Roland In Time: The first game I never played

Roland In Time is a blatant Doctor Who ripoff, but I strongly suspect that it might also have a rather unique claim to fame.

My recent ponderings on a couple of Amstrad classics (Fairlight and Saboteur! respectively) has me thinking about those early gaming years of mine. I’d played a few arcade games earlier on, had a few friends with machines such as the VIC20 or Apple II, but the Amstrad CPC 6128 that we had was my first opportunity for some at-home gaming.

Except that (and I’d forgotten this up until recently) the first game I ever saw on the Amstrad CPC 6128… wasn’t actually playable.

One of the very weird things (amongst a plethora of odd design choices, including that green monitor, non-standard floppy discs and an ever-evolving line of machines with slightly different memory or branding) was that, on the same disc (if I recall correctly) as the CP/M operating system was the tantalising prospect of a game called Roland In Time. I was a big Doctor Who fan at the time (so some things have remained constant, then), so this sounded ideal.

It also sounded, well, rather familiar when you loaded it. Check out this intro theme. Remind you of anything particular?

Not quite the first Doctor Who computer game, what with that BBC Micro game that I’ve still never played (but stared endlessly at in the 20th anniversary magazine).

Doesn’t seem like I was missing much, looking back.

Roland In Time has cheeky copyright infringement written all over it. Given Amstrad wasn’t exactly small fry in the UK, I’ve no idea how they got away with it. Maybe the Doctor’s real name is, in fact, Roland?

(Fun trivia factoid: Roland is named for Roland Perry, one of the lead Amstrad designers, so unless he’s the Doctor, probably not.)

So, imagine the excitement of young Alex, faced with what was seemingly an actual Doctor Who game (even if it was, in fact, a shabby Doctor Who ripoff by way of Manic Miner).

Go on, imagine it.

Now, the cruel bit.

The version of Roland in Time that shipped with with the CPC 6128 was only a non-interactive demo. Not a full game, but instead a rolling demo that showed off the full intro sequence and just a few still shots of the game’s many single flick screen levels. Nothing at all playable in any way.

Some onscreen elements in Roland in Time will collapse, others are collectible, and yet others will instantly kill you if you touch them in any way. The only way to find out was to risk it. This was how we rolled back then. But apparently Dark Souls is hard?
Some onscreen elements in Roland in Time will collapse, others are collectible, and yet others will instantly kill you if you touch them in any way. The only way to find out was to risk it. This was how we rolled back then. But apparently Dark Souls is hard?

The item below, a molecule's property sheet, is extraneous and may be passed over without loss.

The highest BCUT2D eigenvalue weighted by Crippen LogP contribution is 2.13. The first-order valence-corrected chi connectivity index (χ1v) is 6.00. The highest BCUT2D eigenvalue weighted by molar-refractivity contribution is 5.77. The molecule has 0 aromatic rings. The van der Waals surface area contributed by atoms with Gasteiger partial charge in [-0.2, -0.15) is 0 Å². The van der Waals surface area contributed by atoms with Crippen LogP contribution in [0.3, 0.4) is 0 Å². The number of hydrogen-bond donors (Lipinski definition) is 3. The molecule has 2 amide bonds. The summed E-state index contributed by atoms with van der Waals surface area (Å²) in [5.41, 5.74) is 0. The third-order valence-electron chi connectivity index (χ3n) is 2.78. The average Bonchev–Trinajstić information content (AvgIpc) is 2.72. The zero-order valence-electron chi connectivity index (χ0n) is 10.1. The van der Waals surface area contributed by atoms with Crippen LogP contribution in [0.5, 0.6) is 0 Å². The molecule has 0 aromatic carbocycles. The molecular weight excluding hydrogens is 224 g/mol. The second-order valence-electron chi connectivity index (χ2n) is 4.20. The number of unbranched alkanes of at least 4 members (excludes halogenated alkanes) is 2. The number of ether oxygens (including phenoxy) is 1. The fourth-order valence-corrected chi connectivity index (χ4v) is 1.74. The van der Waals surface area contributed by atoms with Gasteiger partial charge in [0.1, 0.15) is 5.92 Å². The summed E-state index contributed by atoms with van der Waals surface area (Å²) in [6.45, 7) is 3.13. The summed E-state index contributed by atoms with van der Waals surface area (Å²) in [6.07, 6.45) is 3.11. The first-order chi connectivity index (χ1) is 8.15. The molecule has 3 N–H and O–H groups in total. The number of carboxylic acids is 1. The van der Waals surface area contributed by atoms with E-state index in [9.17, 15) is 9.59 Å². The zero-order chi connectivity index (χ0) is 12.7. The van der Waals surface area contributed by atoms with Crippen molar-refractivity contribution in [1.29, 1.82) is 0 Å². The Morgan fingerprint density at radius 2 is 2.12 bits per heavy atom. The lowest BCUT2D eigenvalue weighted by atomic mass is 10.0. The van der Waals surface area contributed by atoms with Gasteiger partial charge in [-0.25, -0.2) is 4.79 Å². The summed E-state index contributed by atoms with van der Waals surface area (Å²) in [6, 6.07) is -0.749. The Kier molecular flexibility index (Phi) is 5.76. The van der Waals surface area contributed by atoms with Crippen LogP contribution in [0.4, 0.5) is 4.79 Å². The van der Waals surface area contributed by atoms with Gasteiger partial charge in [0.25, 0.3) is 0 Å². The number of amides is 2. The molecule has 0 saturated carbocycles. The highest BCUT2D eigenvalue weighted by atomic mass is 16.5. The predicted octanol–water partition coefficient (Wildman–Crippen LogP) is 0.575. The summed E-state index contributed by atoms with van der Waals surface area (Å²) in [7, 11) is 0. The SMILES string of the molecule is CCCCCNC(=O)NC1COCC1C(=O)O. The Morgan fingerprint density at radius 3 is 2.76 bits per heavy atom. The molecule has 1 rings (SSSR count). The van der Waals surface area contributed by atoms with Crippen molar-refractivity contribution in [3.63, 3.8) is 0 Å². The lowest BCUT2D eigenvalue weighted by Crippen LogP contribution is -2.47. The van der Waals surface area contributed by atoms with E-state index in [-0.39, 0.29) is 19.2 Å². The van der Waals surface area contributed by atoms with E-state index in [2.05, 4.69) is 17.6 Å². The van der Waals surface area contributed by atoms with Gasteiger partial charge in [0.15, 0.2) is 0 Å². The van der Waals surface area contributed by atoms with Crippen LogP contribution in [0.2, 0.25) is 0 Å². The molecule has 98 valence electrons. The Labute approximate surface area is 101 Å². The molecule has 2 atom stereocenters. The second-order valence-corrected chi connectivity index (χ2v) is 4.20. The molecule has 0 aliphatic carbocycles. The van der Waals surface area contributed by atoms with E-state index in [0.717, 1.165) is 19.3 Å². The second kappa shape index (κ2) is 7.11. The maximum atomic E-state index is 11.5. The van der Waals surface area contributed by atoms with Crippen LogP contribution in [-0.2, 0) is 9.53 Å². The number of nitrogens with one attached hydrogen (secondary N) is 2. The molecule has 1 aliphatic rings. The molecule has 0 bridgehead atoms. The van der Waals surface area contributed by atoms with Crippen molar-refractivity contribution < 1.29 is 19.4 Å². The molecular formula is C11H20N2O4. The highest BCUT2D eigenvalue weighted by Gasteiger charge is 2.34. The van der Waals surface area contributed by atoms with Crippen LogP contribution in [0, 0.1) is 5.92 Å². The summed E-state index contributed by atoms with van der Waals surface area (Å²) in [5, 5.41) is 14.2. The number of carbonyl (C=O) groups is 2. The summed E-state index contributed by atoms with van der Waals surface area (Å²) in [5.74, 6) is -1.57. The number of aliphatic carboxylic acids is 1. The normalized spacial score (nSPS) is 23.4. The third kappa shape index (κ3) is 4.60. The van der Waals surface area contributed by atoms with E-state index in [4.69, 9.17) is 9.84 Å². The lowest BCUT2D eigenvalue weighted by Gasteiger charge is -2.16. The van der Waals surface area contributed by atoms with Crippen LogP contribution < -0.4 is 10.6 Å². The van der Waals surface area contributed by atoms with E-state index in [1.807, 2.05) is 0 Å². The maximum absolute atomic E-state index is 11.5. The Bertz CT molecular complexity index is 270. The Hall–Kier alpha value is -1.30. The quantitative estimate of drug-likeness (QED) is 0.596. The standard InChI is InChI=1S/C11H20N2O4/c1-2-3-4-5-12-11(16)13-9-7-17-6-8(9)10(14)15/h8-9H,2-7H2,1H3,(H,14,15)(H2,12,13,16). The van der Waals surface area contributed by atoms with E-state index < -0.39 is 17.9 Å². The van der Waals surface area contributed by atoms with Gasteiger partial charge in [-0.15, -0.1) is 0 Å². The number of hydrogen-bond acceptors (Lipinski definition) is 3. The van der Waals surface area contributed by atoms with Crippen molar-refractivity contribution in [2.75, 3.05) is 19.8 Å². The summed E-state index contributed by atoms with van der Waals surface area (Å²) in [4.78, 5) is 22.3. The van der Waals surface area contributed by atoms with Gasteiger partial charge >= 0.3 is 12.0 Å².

Now, imagine the disappointment written all over young Alex’s face 🙁

Naturally, I still loaded it up from time to time, because, well, that music.

It’s not for its copyright-infringing status that Roland in Time deserves some credit, however. After all, by 1984, there were countless Space Invaders, Pac-Man and Donkey Kong clones, to name just a few heavily infringed upon titles. Roland In Time was itself more than a little (ahem) “inspired” by games such as Manic Miner, anyway.

Here’s where I suspect Roland In Time might have unique status.

It’s (probably) not the first demo ever, but given that even shareware was in its infancy at the time, it’s possibly the first bundled demo of a game given with every computer of its type given away.

Yes, there were game bundles with computers after that time,including some truly cracking Amiga bundles, for example, but a mandatory bundled, Alex-annoying demo of a game? Roland may have been ahead of his time there. If you know different, feel free to comment below.


Then again, who am I to question a computer so ably advertised by French crocodiles?

I never did buy a copy of Roland In Time, and in fact I can’t even recall ever seeing a copy for sale.

Roland was (for better or worse) the effective Amstrad “mascot” character, although his appearance was anything but consistent throughout games. Every once in a while I’d see a copy of Roland On The Ropes, but never Roland In Time and its equally copyright-bending cover.

These days, if I wanted to play it, I guess I’d have to emulate the whole affair, as it doesn’t (even now) appear to be all that common a find amongst the usual retro games sellers, and Amsoft itself hasn’t existed since the late 80s. Untangling the rights for who might actually own all that Amsoft software would, I think, be an exercise in futility, and then negotiating those Doctor Who rights would tip the whole exercise over the edge.

Roland In Time was very even-handed in terms of whose intellectual properties it respected.
Absolutely nobody’s.

Retro recollections are just random musings on retro subjects, usually whatever I’m playing at the moment.

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